Nonetheless, to give yourself the best chance of avoiding cancer, take on board the following advice, based on this exciting emerging research.

1. Quit Smoking

An estimated 40 million adults in the United States currently smoke cigarettes, a habit which is the country’s leading cause of preventable death and disease.

To quit smoking for good – and dramatically lower your risk of cancer and death – there are a number of strategies you can take:

Going Cold Turkey

Although 90% of those who try to quit smoking go this route without outside support, only 4% to 7% succeed in their goal.

Make a Plan

To increase your chances of kicking the habit for good, choose a date to quit, tell your family and friends about your plan, and remove all cigarettes, ashtrays and other paraphernalia from your home.

Identify Triggers

Try to pinpoint those triggers which make you want to reach for a cigarette! These may include stressful events, the 11am coffee break or even car journeys. Keeping a journal can be a useful way to identify your unique triggers.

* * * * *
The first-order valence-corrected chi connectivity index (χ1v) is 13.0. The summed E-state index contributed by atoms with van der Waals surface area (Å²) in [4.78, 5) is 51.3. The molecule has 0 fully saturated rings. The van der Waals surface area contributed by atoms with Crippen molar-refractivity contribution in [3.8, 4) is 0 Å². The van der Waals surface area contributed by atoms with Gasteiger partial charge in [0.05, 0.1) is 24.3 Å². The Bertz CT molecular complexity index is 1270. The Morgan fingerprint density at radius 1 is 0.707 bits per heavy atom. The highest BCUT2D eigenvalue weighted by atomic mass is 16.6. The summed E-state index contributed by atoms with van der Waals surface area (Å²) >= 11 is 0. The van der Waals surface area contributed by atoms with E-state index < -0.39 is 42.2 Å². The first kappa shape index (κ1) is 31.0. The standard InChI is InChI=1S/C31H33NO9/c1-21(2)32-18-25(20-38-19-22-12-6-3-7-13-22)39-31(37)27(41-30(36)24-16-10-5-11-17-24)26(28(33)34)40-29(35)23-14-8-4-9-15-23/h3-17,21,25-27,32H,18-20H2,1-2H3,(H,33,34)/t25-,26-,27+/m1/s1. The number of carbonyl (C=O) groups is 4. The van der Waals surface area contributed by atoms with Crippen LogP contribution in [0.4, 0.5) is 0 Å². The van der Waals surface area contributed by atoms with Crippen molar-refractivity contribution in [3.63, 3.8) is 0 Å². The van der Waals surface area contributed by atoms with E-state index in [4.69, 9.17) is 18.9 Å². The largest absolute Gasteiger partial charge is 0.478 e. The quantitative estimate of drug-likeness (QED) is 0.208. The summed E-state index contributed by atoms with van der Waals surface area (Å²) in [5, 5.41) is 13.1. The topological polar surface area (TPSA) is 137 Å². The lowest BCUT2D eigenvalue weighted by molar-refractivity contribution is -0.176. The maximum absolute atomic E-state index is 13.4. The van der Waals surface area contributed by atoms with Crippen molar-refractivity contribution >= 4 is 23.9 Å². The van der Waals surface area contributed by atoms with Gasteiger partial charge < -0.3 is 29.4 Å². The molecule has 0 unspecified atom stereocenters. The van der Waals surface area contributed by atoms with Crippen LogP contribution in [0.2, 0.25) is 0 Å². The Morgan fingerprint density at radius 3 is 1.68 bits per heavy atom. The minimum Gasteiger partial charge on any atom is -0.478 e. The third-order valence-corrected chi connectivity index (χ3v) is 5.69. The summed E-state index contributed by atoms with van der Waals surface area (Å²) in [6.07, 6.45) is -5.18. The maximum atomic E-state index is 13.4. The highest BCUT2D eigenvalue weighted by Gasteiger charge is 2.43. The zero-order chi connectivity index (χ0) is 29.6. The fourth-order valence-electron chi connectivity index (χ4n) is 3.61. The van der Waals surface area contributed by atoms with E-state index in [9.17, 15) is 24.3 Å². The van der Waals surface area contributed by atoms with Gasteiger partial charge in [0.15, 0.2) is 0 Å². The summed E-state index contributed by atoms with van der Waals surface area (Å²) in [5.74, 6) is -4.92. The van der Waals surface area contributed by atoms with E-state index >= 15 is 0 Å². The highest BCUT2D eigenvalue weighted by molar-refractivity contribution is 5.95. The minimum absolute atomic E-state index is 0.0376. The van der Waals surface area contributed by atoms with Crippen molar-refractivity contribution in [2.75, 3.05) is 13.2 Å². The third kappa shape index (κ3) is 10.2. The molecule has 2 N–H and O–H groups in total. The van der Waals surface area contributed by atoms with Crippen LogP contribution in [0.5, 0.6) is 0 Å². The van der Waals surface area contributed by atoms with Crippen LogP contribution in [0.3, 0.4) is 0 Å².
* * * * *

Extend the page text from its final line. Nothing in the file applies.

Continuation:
Once identified, decide what you will do when these triggers arise to diffuse your desire for a cigarette. It may be that you need to chew gum, invest in a stress ball, go for a walk, or simply switch from coffee to green tea so the smell doesn’t prompt a craving!


Not only is exercising a great way to work off those cigarette cravings, but you’ll be redoubling your efforts to stave off cancer.

A Gallup Poll found that smokers who exercised regularly were twice as likely to quit smoking when compared with smokers who did not work out. What’s more, exercise can mitigate stress in the same way that cigarettes do – replacing your dependence on them as a source of stress relief.

Alternative Therapies